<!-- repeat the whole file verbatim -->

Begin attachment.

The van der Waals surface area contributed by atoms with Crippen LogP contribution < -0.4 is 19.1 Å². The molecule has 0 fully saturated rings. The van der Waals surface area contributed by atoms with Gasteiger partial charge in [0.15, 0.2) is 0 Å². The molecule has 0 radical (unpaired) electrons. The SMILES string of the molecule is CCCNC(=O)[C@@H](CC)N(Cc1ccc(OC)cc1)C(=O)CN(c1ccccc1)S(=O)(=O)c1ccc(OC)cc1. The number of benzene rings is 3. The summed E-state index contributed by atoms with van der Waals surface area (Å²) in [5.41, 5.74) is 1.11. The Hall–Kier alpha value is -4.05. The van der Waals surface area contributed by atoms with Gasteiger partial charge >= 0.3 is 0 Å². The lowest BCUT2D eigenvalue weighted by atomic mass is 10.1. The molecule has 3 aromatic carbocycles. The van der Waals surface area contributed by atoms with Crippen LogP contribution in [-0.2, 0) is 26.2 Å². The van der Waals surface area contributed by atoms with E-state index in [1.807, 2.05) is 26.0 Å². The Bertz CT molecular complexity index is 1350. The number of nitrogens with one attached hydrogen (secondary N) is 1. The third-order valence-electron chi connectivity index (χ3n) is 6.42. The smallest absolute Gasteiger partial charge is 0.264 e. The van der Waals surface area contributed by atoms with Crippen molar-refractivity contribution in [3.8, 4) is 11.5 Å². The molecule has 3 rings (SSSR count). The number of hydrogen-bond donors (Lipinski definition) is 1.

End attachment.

The van der Waals surface area contributed by atoms with Crippen LogP contribution < -0.4 is 19.1 Å². The molecule has 0 fully saturated rings. The van der Waals surface area contributed by atoms with Gasteiger partial charge in [0.15, 0.2) is 0 Å². The molecule has 0 radical (unpaired) electrons. The SMILES string of the molecule is CCCNC(=O)[C@@H](CC)N(Cc1ccc(OC)cc1)C(=O)CN(c1ccccc1)S(=O)(=O)c1ccc(OC)cc1. The number of benzene rings is 3. The summed E-state index contributed by atoms with van der Waals surface area (Å²) in [5.41, 5.74) is 1.11. The Hall–Kier alpha value is -4.05. The van der Waals surface area contributed by atoms with Gasteiger partial charge >= 0.3 is 0 Å². The lowest BCUT2D eigenvalue weighted by atomic mass is 10.1. The molecule has 3 aromatic carbocycles. The van der Waals surface area contributed by atoms with Crippen LogP contribution in [-0.2, 0) is 26.2 Å². The van der Waals surface area contributed by atoms with E-state index in [1.807, 2.05) is 26.0 Å². The Bertz CT molecular complexity index is 1350. The number of nitrogens with one attached hydrogen (secondary N) is 1. The third-order valence-electron chi connectivity index (χ3n) is 6.42. The smallest absolute Gasteiger partial charge is 0.264 e. The van der Waals surface area contributed by atoms with Crippen molar-refractivity contribution in [3.8, 4) is 11.5 Å². The molecule has 3 rings (SSSR count). The number of hydrogen-bond donors (Lipinski definition) is 1.